Cystatin C (Cys-C), an alternative to renal markers like creatinine and glomerular filtration rate, can effectively predict a patient’s risk for adverse CVD events after an acute coronary syndrome (ACS), researchers reported Oct. 12 in the Journal of the American Heart Association.
Simon Correa, MD, spearheaded the SOLID-TIMI 52 trial, which randomized nearly 5,000 ACS patients to treatment with darapladib or a placebo. For two and a half years, the research team followed its subjects, noting the association between Cys-C levels and long-term CVD risk in the population.
Cys-C, a cysteine protease inhibitor produced by almost all human cells, is a serum measure of renal function since it’s filtered in the renal glomerulus, Correa and co-authors wrote in JAHA. Creatinine is another common renal marker, but unlike Cys-C, creatinine can be affected by age, sex and lean muscle mass.
“Prior studies have demonstrated an association between Cys-C and the risk of death, including cardiovascular death and incident heart failure among ambulatory people with coronary heart disease,” Correa, of the TIMI Study Group at Brigham and Women’s Hospital in Boston, and colleagues said. “In addition, studies have shown an association between Cys-C and the risk of adverse outcomes after ACS.
“However, the incremental value of assessing Cys-C beyond established and novel markers that reflect renal function, including estimated glomerular filtration rate (eGFR) and fibroblast growth factor-23 (FGF-23), remains disputed.”
Correa et al. accounted for a handful of those variables, including eGFR, FGF-23, high-sensitivity troponin I and brain-type natriuretic peptide, in their study. They found Cys-C was strongly correlated with creatinine and eGFR, moderately tied to FGF-23 and weakly correlated to troponin and natriuretic peptides.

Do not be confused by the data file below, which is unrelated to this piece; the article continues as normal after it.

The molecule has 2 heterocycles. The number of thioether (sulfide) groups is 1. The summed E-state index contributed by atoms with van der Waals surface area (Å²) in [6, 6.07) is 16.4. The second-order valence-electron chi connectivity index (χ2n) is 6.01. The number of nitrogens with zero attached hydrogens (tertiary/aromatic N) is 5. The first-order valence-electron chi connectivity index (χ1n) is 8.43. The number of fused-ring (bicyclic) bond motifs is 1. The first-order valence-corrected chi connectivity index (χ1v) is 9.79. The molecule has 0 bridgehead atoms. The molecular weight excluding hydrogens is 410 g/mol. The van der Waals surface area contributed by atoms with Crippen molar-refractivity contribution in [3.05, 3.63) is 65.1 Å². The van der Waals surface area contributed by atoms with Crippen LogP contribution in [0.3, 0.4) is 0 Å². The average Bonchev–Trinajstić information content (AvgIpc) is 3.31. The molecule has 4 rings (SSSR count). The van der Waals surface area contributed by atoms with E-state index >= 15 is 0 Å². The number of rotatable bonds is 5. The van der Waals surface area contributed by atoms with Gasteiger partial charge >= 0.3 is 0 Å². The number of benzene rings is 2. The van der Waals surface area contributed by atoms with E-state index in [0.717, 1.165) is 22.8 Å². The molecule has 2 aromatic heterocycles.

After multivariable adjustment, the team said increasing concentrations of Cys-C were linked to a 28 percent higher risk of CVD or heart failure hospitalization. Patients with elevated levels of the inhibitor were also 17 percent more likely to have a heart attack and 15 percent more likely to experience a stroke.
A pair of physicians from the University of Brescia in Italy and the Vascular Institute in Falls Church, Virginia, however, suggest Correa and colleagues’ results be taken with a grain of salt.
“Measurement of Cys-C provides an accurate blood-based measurement to estimate GFR,” Federica Latta, MD, and Christopher de Filippi, MD, wrote in a related editorial. “The findings from SOLID-TIMI 52 ... represent an important update and suggest that, although Cys-C could provide incremental prognostic information compared with eGFR, this appears to have only a marginal usefulness in stratifying risk for patients with ACS.”
Further work is needed to determine if the method is truly superior to creatinine assessment, they said. And even if it is, it will take time to integrate into clinical workflow.
“Although Cys-C demonstrates a potentially important role in renal function evaluation, its adaptation as a prognostic factor after an ACS event—a domain with well-established prognostic biomarkers—will ultimately be driven by finding a novel role when used in isolation or at least when combined with other biomarkers to guide therapy to improve outcomes,” Latta and de Filippi wrote.